When Gregory Alston proposes to Adrian, his girlfriend of three years, he thinks it's the last chapter of the story, like the happy ending of a fairy tale. But his troubles are just beginning. What with the wedding preparations, his churchy sister Shreese's unsettling new love affair, and the feelings stirred by the return of his jazz singer mother from her long residence in France, Greg doesn't seem to see much of his fiancée anymore. And for some reason, she isn't complaining. When All Hell Breaks Loose
is a fast, fun novel written in a light, conversational style, a good introduction to the new black fiction for readers who might otherwise be looking to television or movies for engaging, three-dimensional images of young African Americans. Alston's male friends--from the dread-wearing Jamal to the foul-mouthed Phil and the woman-hating player Tim--are especially well drawn, and Greg's conflicted emotions about his mother, who abandoned the family to pursue her musical career, will strike home for anyone who knows a wounded young man. "I don't know," Greg muses,
Sometimes I think that because I got my degree and ain't slangin' drugs or laid up with children all over the city calling me Daddy, all the hurt and damage I felt as a boy just aren't there. But every time I come across a situation where a mother is not in her child's everyday life or am faced with my own personal dilemma with my mother, I just want to start running. Running so fast, until the wind can no longer get to my lungs quick enough to keep me standing.
Camika Spencer's fledgling effort was originally self-published, then picked up by a major publisher when the buzz reached New York. It still needs a little editing, and there are no great lessons in the book--nothing in Greg's past could have prepared him for the betrayal in his future, just as the betrayal can't teach him anything worth knowing. But the quick pace and lively characterization show the author's promise. --Regina Marler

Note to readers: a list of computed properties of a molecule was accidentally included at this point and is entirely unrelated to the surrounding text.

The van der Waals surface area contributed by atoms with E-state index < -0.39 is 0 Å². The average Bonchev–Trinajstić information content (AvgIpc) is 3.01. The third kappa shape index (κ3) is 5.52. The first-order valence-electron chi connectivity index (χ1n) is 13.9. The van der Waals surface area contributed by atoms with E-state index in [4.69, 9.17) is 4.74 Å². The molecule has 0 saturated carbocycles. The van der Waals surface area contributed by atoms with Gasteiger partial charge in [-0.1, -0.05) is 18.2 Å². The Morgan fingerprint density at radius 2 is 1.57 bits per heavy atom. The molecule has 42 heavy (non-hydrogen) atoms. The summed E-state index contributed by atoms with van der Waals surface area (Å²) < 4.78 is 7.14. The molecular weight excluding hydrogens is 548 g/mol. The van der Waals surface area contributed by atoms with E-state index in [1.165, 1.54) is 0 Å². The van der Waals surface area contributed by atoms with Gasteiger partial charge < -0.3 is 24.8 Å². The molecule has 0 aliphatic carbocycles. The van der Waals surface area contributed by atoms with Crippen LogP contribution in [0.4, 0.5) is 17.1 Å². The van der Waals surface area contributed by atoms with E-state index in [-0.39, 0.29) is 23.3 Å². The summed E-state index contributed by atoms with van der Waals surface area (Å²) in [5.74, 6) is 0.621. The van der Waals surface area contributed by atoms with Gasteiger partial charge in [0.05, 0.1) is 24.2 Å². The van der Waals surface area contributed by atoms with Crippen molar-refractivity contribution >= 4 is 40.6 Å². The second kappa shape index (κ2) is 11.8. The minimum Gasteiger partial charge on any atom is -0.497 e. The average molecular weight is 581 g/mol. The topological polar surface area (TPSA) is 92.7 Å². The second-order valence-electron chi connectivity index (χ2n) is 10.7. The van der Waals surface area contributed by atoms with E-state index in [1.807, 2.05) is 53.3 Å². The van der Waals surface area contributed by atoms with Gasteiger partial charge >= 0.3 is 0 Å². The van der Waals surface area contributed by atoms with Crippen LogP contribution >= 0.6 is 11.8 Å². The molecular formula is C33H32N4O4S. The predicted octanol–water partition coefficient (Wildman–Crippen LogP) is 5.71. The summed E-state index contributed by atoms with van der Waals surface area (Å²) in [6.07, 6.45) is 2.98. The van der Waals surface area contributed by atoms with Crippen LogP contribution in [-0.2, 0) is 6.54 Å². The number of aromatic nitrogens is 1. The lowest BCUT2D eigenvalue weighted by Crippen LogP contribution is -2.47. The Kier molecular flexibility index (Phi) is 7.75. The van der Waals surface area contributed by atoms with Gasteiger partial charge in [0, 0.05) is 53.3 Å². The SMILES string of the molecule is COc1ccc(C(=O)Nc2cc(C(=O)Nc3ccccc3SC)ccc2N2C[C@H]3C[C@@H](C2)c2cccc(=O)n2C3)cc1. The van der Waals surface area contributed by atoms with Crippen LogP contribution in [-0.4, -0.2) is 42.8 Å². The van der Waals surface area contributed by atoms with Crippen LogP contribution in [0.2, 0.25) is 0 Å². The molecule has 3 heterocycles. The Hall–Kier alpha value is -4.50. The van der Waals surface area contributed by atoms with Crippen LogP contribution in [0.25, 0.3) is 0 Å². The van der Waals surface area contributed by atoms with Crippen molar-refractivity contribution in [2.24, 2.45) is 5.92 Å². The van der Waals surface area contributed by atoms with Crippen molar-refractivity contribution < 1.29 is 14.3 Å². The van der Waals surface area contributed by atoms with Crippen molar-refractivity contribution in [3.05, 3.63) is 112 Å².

From Publishers Weekly
A young black man's family, friends and future are at the center of Spencer's thin contemporary debut novel. After three years of dating, Dallas hairdresser Adrian Jenkins agrees to marry Gregory Alston, a successful computer consultant. Narrator Gregory shares his good fortune with his church-going younger sister, Shreese, and his father, Adolphus, who raised Greg and Shreese alone, after his wife, Louise, left the family years ago to pursue her jazz career in Europe. Upon hearing the news, Louise returns immediately to the U.S., taking up residence in her former home and rekindling her relationship with Adolphus. While reacquainting himself with his mother, Greg also watches the developing relationship between Shreese and the Reverend Ulan Dixon, a slick and suspect preacher. Though Greg resents the way his mother abandoned the family, his anger begins to fade as he begins to understand her motivation. Meanwhile, Greg's relationship with Adrian deteriorates when Adrian's maid of honor, Carla Perrone, arrives in town. Carla begins to date Greg's best friend Tim, which bothers Adrian in a way Greg can't understand. The novel climaxes with two simultaneous crises, in which Dixon pulls off a cruel swindle and Greg makes a shocking discovery about Adrian's sexual orientation. Foreshadowing is heavy, so the pivotal discovery is not as surprising as it should be, and Greg's first-person narration is excessively sprinkled with brand names and popular references. Spencer's enthusiasm for her story is clear, but fuller characterizations and a more nuanced take on sensitive issues would have greatly improved an otherwise ordinary novel. Author tour. (Sept.)
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